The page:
Maybe it’s always been cool not to care about anything. Whenever it happened, whether it was ten years ago or fifty, there definitely seems to be some sort of idea that to be detached and disengaged is to somehow be considered "cool." Social media has only added to the posturing, by making it easier for people to cook up their own “identities,” that have more to do with how they want to be seen, with how they actually are. That said, it is a big deal when people drop the charade, put down their iPhone and dance at a concert. Because things can still be fun even if no one knows where we are, right? When the Cold War Kids played Union Transfer this past Saturday night, they proved themselves to be a band that demands attention. The kind that makes people drop the charade, put down the iPhone, and dance.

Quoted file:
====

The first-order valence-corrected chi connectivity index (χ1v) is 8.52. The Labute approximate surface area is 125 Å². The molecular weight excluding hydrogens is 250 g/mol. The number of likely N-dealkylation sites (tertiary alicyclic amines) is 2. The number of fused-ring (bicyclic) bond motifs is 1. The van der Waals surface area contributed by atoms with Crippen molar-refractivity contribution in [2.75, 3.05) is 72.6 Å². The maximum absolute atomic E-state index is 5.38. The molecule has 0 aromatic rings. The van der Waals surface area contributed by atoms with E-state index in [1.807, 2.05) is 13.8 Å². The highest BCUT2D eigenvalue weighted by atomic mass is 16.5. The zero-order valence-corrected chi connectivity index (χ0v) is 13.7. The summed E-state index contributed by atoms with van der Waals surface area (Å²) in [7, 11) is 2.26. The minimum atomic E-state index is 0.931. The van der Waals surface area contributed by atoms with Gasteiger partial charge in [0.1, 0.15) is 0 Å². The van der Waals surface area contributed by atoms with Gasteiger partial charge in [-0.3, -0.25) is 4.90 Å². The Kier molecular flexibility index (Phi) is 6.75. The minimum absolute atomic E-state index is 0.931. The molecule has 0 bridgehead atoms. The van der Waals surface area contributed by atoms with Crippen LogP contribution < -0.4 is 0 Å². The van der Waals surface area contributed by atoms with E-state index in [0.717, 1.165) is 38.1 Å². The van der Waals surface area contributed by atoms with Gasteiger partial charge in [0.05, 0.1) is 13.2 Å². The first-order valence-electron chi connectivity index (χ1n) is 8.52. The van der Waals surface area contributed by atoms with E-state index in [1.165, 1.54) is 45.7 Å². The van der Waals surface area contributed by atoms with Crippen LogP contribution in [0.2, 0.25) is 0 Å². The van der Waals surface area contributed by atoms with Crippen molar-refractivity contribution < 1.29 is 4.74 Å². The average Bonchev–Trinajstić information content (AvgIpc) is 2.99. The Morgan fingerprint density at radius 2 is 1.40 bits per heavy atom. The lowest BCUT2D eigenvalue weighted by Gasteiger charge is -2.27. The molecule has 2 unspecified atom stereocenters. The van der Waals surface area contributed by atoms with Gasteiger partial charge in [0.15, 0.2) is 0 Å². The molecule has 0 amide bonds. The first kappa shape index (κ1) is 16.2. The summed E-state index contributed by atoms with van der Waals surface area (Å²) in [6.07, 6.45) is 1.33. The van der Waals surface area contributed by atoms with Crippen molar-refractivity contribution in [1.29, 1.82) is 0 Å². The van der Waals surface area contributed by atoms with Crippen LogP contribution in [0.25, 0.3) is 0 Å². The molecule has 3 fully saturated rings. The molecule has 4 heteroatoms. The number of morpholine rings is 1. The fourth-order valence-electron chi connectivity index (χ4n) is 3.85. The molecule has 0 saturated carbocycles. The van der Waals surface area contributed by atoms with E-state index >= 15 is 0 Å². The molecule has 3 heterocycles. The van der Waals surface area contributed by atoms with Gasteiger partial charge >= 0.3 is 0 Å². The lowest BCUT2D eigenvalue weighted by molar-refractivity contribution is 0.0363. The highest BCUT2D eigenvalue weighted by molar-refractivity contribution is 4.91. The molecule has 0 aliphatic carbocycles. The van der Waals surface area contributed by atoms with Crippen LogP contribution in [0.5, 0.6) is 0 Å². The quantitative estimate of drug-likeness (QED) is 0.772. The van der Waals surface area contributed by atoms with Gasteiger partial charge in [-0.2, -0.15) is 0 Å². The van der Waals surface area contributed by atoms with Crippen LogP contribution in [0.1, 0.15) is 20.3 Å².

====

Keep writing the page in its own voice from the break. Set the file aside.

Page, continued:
When the Cold War Kids made their first full length album, 2006’s Robbers and Cowards, they were nationally recognized for their distinctive sound. As their popularity grew, so did the backlash. Unfairly written off by some critics, the band prospered nonetheless, winning over crowds with their lively performances and taught albums. But seeing them in person is akin to hearing them for the first time. The funky, bluesy bass lines that you hear on the record, take on an energy in concert that is hard to describe. Likewise with singer Nathan Willett’s voice. It sounds great, but it’s so unusual that immediately you think that this band may lack range. After all, how many groups have that one great song, or one great album but just can’t seem to stop themselves from using the same tricks and regurgitating the same material over and over again? Over the years, Cold War Kids have proved that they are not a snapshot in time. They are the real deal, equally capable of get up songs like the break out “Hang Me Up To Dry,” as they are of the beautiful, thought provoking, “Hospital Beds,” and the newer, “Tuxedos.” Seeing them perform, the colored lights at Union Transfer changing them into blacked out silhouettes, the excitement is such that for just a short period of time, Facebook doesn’t exist. Instagram doesn’t exist. Vine doesn’t exist. Looking around, watching all the faces glued to the stage, it is a rarity and a pleasure to see people ignoring their notifications and enjoying what is right in front of them.